Centre releases draft guidelines on advertising, to treat non-legible disclaimers as misleading ads

The Central Government has released a draft of the advertising code according to which celebrity endorsements through posts, personal tweets, blogs, or other testimonials must be based on either adequate information about or experience with the service or product being endorsed. As per the code, any disclaimers in small font […]

The Central Government has released a draft of the advertising code according to which celebrity endorsements through posts, personal tweets, blogs, or other testimonials must be based on either adequate information about or experience with the service or product being endorsed.

As per the code, any disclaimers in small font sizes in advertisements and comparative advertising which is not factual will treated as misleading ads and can be penalized.

The guidelines on advertising have been prepared by the Consumers Affairs Ministry under the Consumer Protection Act and have been put in the public domain b for the comments from stakeholders.

Key Highlights:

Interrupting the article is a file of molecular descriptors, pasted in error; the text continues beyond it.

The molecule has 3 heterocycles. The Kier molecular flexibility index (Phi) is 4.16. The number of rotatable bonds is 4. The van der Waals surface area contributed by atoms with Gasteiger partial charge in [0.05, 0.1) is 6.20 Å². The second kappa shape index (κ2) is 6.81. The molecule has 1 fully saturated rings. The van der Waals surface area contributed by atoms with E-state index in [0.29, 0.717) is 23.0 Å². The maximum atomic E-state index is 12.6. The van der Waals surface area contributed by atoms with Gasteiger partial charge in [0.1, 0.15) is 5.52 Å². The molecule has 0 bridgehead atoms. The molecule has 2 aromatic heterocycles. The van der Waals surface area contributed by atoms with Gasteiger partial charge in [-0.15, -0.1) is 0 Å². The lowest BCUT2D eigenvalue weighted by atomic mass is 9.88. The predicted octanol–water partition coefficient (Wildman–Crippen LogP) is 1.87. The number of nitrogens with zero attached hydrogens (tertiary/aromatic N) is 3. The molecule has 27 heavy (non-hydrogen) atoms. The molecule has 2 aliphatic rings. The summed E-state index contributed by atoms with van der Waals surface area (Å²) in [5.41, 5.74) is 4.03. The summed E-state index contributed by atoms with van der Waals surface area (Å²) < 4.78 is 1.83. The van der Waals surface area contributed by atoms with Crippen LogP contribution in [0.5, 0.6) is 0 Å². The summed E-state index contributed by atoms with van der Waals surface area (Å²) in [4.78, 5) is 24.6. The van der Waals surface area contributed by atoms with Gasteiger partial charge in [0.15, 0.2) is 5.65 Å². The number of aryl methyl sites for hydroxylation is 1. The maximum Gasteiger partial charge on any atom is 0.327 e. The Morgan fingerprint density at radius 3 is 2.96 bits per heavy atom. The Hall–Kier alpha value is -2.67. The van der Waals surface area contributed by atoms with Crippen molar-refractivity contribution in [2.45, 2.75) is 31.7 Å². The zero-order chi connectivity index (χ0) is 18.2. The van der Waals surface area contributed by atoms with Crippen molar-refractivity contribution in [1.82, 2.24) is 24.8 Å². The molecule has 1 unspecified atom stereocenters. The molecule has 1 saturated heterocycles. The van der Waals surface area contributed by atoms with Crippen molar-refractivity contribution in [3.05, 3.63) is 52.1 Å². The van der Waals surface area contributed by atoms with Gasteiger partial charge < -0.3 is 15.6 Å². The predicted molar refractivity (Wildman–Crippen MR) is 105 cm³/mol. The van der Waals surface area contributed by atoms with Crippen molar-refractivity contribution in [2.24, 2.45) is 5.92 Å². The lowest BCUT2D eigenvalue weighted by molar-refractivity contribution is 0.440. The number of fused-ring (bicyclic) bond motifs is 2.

The Central Consumer Protection Authority (CCPA) has drafted the advertising Code under the Consumer Protection Act, 2019.

While the guidelines proposed touch upon- comparative advertising; imitation advertising; surrogate advertising; bait advertising; puffery in advertising; it will also include the brand endorsers.

Advertisers and their agencies will now have to be more watchful of the violations.

Abiding by the ASCI (Advertising Standards Council of India) Code was voluntary but as these guidelines are now part of the CPA, it will make them enforceable.

Why there is a need for an advertising code?

The advertising code released by the Central Government aims at curbing unfair trade practices such as misleading claims made by the advertisers.

It will hold the service providers, manufacturers, advertising agencies as well as the brand endorsers accountable for any form of misleading claims. Once notifies, these provided guidelines will cover ‘all advertising and marketing communications regardless of its form, format or medium’.

What are the problems with the released guidelines?

As per the Co-Chairman and CEO at 82.5 Communications, Kapil Arora, the guidelines need to be more specific about the new aspects of promotions on social media such as influencer marketing.

He adds that whether these guidelines cover the influencer marketing which has been recently exploded, remains to be seen.

Managing Partner at Bang in the Middle, Prathap Suthan adds that just about anything that has been written in this document can be questioned. And everything can also be cleverly misinterpreted.

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